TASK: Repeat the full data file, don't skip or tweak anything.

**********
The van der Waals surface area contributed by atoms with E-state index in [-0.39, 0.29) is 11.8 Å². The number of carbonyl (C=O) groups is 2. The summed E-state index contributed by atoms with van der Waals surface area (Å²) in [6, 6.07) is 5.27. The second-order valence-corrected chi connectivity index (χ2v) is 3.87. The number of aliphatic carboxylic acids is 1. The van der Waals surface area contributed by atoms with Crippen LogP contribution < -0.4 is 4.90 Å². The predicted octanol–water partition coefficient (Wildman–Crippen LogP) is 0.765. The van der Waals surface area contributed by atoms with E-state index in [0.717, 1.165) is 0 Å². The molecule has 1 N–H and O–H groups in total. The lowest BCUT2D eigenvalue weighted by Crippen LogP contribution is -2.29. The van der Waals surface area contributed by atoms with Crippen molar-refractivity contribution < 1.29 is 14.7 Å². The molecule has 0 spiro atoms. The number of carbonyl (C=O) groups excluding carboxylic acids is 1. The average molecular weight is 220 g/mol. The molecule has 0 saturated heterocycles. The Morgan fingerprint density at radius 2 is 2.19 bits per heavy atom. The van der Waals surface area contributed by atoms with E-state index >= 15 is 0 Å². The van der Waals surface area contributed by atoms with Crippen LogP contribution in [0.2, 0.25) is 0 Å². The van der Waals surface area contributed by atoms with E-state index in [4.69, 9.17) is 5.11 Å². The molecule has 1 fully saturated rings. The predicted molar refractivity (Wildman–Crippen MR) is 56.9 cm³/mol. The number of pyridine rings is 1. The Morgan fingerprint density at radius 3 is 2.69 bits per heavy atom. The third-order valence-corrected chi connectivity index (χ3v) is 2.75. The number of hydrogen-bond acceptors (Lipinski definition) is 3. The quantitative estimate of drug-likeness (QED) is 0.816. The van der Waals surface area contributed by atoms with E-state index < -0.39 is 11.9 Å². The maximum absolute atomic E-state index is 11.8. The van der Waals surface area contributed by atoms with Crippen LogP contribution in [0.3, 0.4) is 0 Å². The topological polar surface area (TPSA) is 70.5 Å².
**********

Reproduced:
The van der Waals surface area contributed by atoms with E-state index in [-0.39, 0.29) is 11.8 Å². The number of carbonyl (C=O) groups is 2. The summed E-state index contributed by atoms with van der Waals surface area (Å²) in [6, 6.07) is 5.27. The second-order valence-corrected chi connectivity index (χ2v) is 3.87. The number of aliphatic carboxylic acids is 1. The van der Waals surface area contributed by atoms with Crippen LogP contribution < -0.4 is 4.90 Å². The predicted octanol–water partition coefficient (Wildman–Crippen LogP) is 0.765. The van der Waals surface area contributed by atoms with E-state index in [0.717, 1.165) is 0 Å². The molecule has 1 N–H and O–H groups in total. The lowest BCUT2D eigenvalue weighted by Crippen LogP contribution is -2.29. The van der Waals surface area contributed by atoms with Crippen molar-refractivity contribution < 1.29 is 14.7 Å². The molecule has 0 spiro atoms. The number of carbonyl (C=O) groups excluding carboxylic acids is 1. The average molecular weight is 220 g/mol. The molecule has 0 saturated heterocycles. The Morgan fingerprint density at radius 2 is 2.19 bits per heavy atom. The van der Waals surface area contributed by atoms with E-state index >= 15 is 0 Å². The van der Waals surface area contributed by atoms with Crippen LogP contribution in [0.2, 0.25) is 0 Å². The van der Waals surface area contributed by atoms with E-state index in [4.69, 9.17) is 5.11 Å². The molecule has 1 fully saturated rings. The predicted molar refractivity (Wildman–Crippen MR) is 56.9 cm³/mol. The number of pyridine rings is 1. The Morgan fingerprint density at radius 3 is 2.69 bits per heavy atom. The third-order valence-corrected chi connectivity index (χ3v) is 2.75. The number of hydrogen-bond acceptors (Lipinski definition) is 3. The quantitative estimate of drug-likeness (QED) is 0.816. The van der Waals surface area contributed by atoms with E-state index < -0.39 is 11.9 Å². The maximum absolute atomic E-state index is 11.8. The van der Waals surface area contributed by atoms with Crippen LogP contribution in [0.3, 0.4) is 0 Å². The topological polar surface area (TPSA) is 70.5 Å².